14 Code Words You Never Want to Hear on Cruise Ships
Cruise ship code words like "Bravo, Bravo, Bravo" are semisecret in the industry. See how many you can remember before your next cruise.
Cruises are back in full force. Whether you want to journey to tropical destinations on family-friendly vessels or meander along coastal Europe aboard an adult-only cruise, you’ll want to do some research before booking your next trip. That means doing more than discovering the things you can’t do on cruises anymore or how to best avoid cruise ship COVID-19. It’s wise to learn some of the code words major cruise lines employ during emergencies and other delicate situations. Hearing “Bravo, Bravo, Bravo” on a ship can, after all, point to a serious issue.
Of course, not all code words indicate an emergency. Cruise lines use others for smaller concerns. The goal is to avoid alarming guests, ensuring passengers on the best cruise lines have the most relaxing atmosphere possible. So before anyone steps foot on the ship, cruise personnel receive intensive training that often includes learning their own lingo and special code words. These drills show a certain level of competency that is mandated across all cruise ships, says travel advisor Janet Semenova.
Like the hidden cruise features most passengers are unaware of, these code words aren’t on most travelers’ radar. But if you want to be in the know, don’t worry. We’ve got the scoop on all the code words you might hear, from “Alpha” to “Zulu.” (Yup, even including the ominous “Bravo, Bravo, Bravo” on a ship.)
Cruise ship code words
These are just a few of the code words Semenova says you might hear on a ship. Whether you’re taking a themed cruise, singles cruise or all-inclusive trip, listen for these terms the next time you hit the high seas.
- Alpha: There’s a medical emergency on the ship.
- Bravo, Bravo, Bravo: There’s a fire on the ship.
- Charlie, Charlie, Charlie: There’s an onboard security threat.
- Delta, Delta, Delta: There’s a possible biohazard onboard.
- Echo: The ship is starting to drift. That’s not something you want to hear, whether you are on a transcontinental cruise or a shorter mini-vacation.
- Kilo: Cruise personnel should go to their assigned station for their predetermined emergency post.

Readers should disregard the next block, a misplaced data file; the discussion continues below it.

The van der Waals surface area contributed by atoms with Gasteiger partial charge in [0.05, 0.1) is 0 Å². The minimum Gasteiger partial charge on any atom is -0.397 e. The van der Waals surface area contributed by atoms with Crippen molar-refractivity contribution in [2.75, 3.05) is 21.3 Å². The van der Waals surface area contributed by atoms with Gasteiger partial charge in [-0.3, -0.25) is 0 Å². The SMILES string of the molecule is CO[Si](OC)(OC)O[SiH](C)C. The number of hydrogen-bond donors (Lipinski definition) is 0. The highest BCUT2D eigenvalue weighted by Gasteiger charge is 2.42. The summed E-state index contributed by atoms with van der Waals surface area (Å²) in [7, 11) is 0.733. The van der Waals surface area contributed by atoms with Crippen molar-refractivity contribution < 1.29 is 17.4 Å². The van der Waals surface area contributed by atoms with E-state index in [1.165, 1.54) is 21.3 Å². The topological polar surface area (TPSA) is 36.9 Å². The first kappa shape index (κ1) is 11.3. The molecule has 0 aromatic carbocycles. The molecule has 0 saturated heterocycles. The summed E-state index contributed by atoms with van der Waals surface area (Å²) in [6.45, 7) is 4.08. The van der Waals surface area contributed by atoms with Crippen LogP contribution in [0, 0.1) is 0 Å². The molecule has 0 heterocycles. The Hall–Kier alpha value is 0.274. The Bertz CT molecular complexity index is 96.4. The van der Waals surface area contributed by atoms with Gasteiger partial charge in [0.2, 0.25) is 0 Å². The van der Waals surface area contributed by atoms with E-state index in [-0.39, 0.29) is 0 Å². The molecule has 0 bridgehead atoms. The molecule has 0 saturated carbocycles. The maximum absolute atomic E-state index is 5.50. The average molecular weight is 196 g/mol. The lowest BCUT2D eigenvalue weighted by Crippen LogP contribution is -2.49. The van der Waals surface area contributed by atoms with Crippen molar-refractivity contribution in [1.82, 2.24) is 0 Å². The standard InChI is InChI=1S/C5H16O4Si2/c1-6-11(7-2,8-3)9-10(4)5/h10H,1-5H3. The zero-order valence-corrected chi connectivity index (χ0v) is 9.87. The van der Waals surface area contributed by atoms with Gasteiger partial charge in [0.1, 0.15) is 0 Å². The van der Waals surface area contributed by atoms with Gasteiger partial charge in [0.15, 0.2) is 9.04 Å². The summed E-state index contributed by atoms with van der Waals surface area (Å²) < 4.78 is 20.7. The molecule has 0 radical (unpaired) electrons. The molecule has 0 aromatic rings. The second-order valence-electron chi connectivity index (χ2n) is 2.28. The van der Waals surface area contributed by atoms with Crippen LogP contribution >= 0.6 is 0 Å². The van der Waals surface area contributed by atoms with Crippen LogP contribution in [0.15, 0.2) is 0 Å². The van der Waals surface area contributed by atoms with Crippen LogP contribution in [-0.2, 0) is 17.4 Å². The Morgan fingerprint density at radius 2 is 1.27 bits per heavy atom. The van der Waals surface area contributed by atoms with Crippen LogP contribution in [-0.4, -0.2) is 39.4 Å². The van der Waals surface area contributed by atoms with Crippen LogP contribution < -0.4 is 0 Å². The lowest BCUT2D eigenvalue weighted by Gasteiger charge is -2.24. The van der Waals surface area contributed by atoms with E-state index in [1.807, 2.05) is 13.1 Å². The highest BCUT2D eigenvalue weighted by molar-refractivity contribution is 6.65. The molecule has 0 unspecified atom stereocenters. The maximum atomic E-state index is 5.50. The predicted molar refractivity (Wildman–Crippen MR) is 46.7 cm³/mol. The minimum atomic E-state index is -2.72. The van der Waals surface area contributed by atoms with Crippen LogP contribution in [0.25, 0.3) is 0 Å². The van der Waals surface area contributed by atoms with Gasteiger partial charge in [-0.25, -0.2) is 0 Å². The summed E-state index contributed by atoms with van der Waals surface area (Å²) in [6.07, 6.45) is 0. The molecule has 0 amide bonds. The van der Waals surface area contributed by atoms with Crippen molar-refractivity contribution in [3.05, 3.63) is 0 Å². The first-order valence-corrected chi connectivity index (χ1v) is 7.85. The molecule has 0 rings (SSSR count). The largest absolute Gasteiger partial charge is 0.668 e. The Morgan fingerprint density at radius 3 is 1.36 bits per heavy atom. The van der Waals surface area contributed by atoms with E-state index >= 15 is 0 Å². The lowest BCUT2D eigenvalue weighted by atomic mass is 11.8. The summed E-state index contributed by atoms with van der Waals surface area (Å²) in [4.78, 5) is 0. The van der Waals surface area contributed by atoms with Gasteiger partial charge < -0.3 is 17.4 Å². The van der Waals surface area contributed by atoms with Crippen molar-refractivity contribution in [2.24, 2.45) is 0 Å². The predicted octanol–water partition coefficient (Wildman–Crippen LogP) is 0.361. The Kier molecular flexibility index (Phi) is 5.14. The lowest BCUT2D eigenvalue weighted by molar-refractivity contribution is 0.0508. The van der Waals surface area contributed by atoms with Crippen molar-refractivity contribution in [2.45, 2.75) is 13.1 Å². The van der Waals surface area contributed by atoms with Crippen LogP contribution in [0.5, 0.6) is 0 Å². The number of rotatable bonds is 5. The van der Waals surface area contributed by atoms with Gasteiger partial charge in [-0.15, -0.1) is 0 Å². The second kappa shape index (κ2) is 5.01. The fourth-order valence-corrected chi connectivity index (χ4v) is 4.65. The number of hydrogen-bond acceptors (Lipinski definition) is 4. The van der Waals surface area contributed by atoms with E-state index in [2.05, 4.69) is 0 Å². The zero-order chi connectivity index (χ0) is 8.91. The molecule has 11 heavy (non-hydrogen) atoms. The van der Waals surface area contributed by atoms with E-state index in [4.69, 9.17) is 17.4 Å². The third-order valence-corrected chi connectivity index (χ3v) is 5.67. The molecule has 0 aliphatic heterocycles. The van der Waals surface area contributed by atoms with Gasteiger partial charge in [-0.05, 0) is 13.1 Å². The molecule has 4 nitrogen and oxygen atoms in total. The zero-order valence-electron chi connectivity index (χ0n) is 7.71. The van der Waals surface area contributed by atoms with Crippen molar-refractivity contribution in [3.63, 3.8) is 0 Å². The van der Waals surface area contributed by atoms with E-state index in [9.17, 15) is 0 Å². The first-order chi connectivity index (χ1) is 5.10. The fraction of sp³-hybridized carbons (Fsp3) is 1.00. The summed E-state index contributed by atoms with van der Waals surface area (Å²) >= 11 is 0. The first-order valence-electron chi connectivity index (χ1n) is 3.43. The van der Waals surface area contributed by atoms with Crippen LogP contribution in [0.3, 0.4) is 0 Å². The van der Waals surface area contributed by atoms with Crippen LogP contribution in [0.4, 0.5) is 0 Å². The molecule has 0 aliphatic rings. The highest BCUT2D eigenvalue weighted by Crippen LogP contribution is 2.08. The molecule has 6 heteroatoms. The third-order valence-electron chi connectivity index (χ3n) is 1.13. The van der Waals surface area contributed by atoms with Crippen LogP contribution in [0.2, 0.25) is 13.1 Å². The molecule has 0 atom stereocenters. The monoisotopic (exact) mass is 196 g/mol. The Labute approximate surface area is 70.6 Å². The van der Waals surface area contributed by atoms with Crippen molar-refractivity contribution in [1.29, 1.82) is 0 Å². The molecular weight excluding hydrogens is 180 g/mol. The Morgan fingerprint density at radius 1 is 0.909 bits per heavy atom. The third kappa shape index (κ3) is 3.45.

- Operation Rising Star: A death or very serious medical emergency has occurred on the ship.
- Oscar, Oscar, Oscar: The cruise line may not tell you immediately when there’s a man overboard, but this code will let you know when it happens.
- Purell, Purell, Purell: Cleanup is needed in a public area. Let this be your reminder to add hand sanitizer to your suitcase when packing for a cruise.
- PVI: Someone has vomited in a public area. Considering the prevalence of seasickness, this is probably nowhere near one of the most outrageous things cruise workers have encountered.
- Red Party: There’s a fire at sea.
- Sierra: There is a medical emergency in which someone needs a stretcher.
- Star Code, Star Code, Star Code: There’s a medical emergency on the ship.
- Zulu, Zulu, Zulu: There is a fight aboard the ship.
With those terms memorized, hearing “code Alpha,” “code Oscar” or “Bravo, Bravo, Bravo” on a ship won’t cause confusion. Now it’s time to sit back, relax and hope you don’t hear them as crew members pass by your lounge chair. And if you’re still looking for a ship to sail on, browse the best cruises as selected by a traveler who’s taken more than 145 of them.
- Janet Semenova, travel advisor
- Chicago Tribune: “Secret codes, subliminal messaging behind world’s biggest cruise”
- U.S. Coast Guard: “Report of Investigation into the Circumstances Surrounding the Fire Aboard Royal Caribbean International Passenger Vessel”
- Bloomberg: “9 Things I Never Knew About Cruises Until I Ran the World’s Largest Ship”